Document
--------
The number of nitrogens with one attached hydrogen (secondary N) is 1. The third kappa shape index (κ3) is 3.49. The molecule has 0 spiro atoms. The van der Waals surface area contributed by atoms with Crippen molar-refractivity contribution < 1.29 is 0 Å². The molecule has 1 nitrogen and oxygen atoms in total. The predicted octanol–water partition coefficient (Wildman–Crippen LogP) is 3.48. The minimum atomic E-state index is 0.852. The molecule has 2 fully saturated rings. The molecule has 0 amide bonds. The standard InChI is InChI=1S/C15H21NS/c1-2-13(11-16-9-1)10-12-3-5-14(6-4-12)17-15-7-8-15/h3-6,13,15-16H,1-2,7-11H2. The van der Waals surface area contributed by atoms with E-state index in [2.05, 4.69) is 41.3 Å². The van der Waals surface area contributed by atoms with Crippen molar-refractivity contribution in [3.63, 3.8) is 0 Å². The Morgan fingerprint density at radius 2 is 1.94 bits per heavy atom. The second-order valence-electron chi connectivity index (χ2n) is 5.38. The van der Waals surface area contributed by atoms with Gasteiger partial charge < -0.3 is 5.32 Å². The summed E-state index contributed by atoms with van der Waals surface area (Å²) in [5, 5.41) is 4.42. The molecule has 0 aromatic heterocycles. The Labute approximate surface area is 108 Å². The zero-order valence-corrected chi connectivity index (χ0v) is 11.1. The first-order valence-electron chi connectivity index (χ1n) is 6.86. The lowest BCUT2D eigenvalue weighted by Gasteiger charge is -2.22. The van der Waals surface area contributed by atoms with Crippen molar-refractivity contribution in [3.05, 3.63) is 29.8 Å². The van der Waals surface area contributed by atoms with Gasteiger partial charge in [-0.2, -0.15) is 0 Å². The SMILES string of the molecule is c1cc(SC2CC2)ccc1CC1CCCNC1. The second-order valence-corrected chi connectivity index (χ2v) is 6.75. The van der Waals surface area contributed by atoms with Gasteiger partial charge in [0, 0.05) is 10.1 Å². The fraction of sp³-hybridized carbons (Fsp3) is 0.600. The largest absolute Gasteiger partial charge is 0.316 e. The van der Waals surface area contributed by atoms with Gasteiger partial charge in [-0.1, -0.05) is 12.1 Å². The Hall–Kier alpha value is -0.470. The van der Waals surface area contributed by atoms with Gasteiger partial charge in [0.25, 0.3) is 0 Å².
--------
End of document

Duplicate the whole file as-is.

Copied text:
The number of nitrogens with one attached hydrogen (secondary N) is 1. The third kappa shape index (κ3) is 3.49. The molecule has 0 spiro atoms. The van der Waals surface area contributed by atoms with Crippen molar-refractivity contribution < 1.29 is 0 Å². The molecule has 1 nitrogen and oxygen atoms in total. The predicted octanol–water partition coefficient (Wildman–Crippen LogP) is 3.48. The minimum atomic E-state index is 0.852. The molecule has 2 fully saturated rings. The molecule has 0 amide bonds. The standard InChI is InChI=1S/C15H21NS/c1-2-13(11-16-9-1)10-12-3-5-14(6-4-12)17-15-7-8-15/h3-6,13,15-16H,1-2,7-11H2. The van der Waals surface area contributed by atoms with E-state index in [2.05, 4.69) is 41.3 Å². The van der Waals surface area contributed by atoms with Crippen molar-refractivity contribution in [3.63, 3.8) is 0 Å². The Morgan fingerprint density at radius 2 is 1.94 bits per heavy atom. The second-order valence-electron chi connectivity index (χ2n) is 5.38. The van der Waals surface area contributed by atoms with Gasteiger partial charge < -0.3 is 5.32 Å². The summed E-state index contributed by atoms with van der Waals surface area (Å²) in [5, 5.41) is 4.42. The molecule has 0 aromatic heterocycles. The Labute approximate surface area is 108 Å². The zero-order valence-corrected chi connectivity index (χ0v) is 11.1. The first-order valence-electron chi connectivity index (χ1n) is 6.86. The lowest BCUT2D eigenvalue weighted by Gasteiger charge is -2.22. The van der Waals surface area contributed by atoms with Crippen molar-refractivity contribution in [3.05, 3.63) is 29.8 Å². The van der Waals surface area contributed by atoms with Gasteiger partial charge in [-0.2, -0.15) is 0 Å². The SMILES string of the molecule is c1cc(SC2CC2)ccc1CC1CCCNC1. The second-order valence-corrected chi connectivity index (χ2v) is 6.75. The van der Waals surface area contributed by atoms with Gasteiger partial charge in [0, 0.05) is 10.1 Å². The fraction of sp³-hybridized carbons (Fsp3) is 0.600. The largest absolute Gasteiger partial charge is 0.316 e. The van der Waals surface area contributed by atoms with Gasteiger partial charge in [-0.1, -0.05) is 12.1 Å². The Hall–Kier alpha value is -0.470. The van der Waals surface area contributed by atoms with Gasteiger partial charge in [0.25, 0.3) is 0 Å².